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[kas-kit, kah-skit] /ˈkæs kɪt, ˈkɑ skɪt/
a coffin.
a small chest or box, as for jewels.
verb (used with object)
to put or enclose in a casket.
Origin of casket
late Middle English
1425-75; late Middle English < ?
Related forms
casketlike, adjective
uncasketed, adjective Unabridged
Based on the Random House Dictionary, © Random House, Inc. 2015.
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Examples from the web for casket
  • At his funeral, before the casket was closed, his sister managed to cut some locks of his hair.
  • She had a big funeral and she was laid out in her wedding dress in a white casket surrounded by every carnation in four counties.
  • Plans placement of casket in parlor or chapel and adjusts lights, fixtures, and floral displays.
  • Directs pallbearers in placement and removal of casket from hearse.
  • However, the casket must meet the cemetery or crematory's standards and must take into consideration the size of the body.
  • No casket, regardless of its qualities or cost, will preserve a body forever.
  • Closed-casket funeral or cordon around open casket can help minimize risk of contamination or exposure.
  • In some instances, salespeople failed to inform consumers that these casket packages would not cover all their funeral needs.
  • Depending on the deterioration of the remains, an outer wooden casket may also be required.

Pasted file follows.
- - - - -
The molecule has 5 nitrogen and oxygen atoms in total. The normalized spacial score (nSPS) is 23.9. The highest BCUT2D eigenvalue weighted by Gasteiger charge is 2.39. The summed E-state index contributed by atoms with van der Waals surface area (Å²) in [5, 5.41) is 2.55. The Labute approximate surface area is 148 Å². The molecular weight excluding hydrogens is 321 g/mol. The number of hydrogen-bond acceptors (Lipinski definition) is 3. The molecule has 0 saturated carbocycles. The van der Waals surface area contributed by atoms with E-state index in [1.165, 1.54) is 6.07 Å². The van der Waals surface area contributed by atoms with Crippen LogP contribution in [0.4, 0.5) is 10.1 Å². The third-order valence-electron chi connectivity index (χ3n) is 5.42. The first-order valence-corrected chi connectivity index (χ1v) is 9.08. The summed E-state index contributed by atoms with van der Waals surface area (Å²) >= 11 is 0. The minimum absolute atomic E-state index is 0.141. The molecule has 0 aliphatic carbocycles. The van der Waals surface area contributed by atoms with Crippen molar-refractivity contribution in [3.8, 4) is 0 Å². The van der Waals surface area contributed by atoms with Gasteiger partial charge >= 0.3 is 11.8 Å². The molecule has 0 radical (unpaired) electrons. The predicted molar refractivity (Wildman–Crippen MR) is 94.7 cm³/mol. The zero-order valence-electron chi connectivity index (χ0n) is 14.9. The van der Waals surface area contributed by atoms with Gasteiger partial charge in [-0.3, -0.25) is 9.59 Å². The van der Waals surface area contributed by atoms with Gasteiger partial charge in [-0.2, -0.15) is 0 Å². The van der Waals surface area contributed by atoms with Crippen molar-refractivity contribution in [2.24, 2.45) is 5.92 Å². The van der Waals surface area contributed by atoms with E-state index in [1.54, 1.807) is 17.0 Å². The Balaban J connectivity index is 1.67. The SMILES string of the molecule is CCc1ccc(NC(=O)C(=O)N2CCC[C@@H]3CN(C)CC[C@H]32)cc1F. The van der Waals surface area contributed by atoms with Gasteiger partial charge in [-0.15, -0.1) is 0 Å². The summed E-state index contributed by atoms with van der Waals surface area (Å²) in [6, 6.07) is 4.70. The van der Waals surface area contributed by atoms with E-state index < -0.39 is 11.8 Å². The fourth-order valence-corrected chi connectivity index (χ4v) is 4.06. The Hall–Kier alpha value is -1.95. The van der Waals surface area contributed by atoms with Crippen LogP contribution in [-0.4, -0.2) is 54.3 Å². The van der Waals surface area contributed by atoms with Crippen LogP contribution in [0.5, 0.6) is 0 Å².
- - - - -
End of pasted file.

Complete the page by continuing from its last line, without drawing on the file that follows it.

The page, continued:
• Active cemeteries have casket or cremation gravesites available for first interments.
British Dictionary definitions for casket


a small box or chest for valuables, esp jewels
(mainly US) another name for coffin (sense 1)
Word Origin
C15: probably from Old French cassette little box; see case²
Collins English Dictionary - Complete & Unabridged 2012 Digital Edition
© William Collins Sons & Co. Ltd. 1979, 1986 © HarperCollins
Publishers 1998, 2000, 2003, 2005, 2006, 2007, 2009, 2012
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Word Origin and History for casket

mid-15c., "small box for jewels, etc.," possibly a diminutive of English cask, or from a corruption of Middle French casset (see cassette). Meaning "coffin" is American English, probably euphemistic, attested by 1832.

Caskets! a vile modern phrase, which compels a person ... to shrink ... from the idea of being buried at all. [Hawthorne, "Our Old Home," 1863]

Online Etymology Dictionary, © 2010 Douglas Harper
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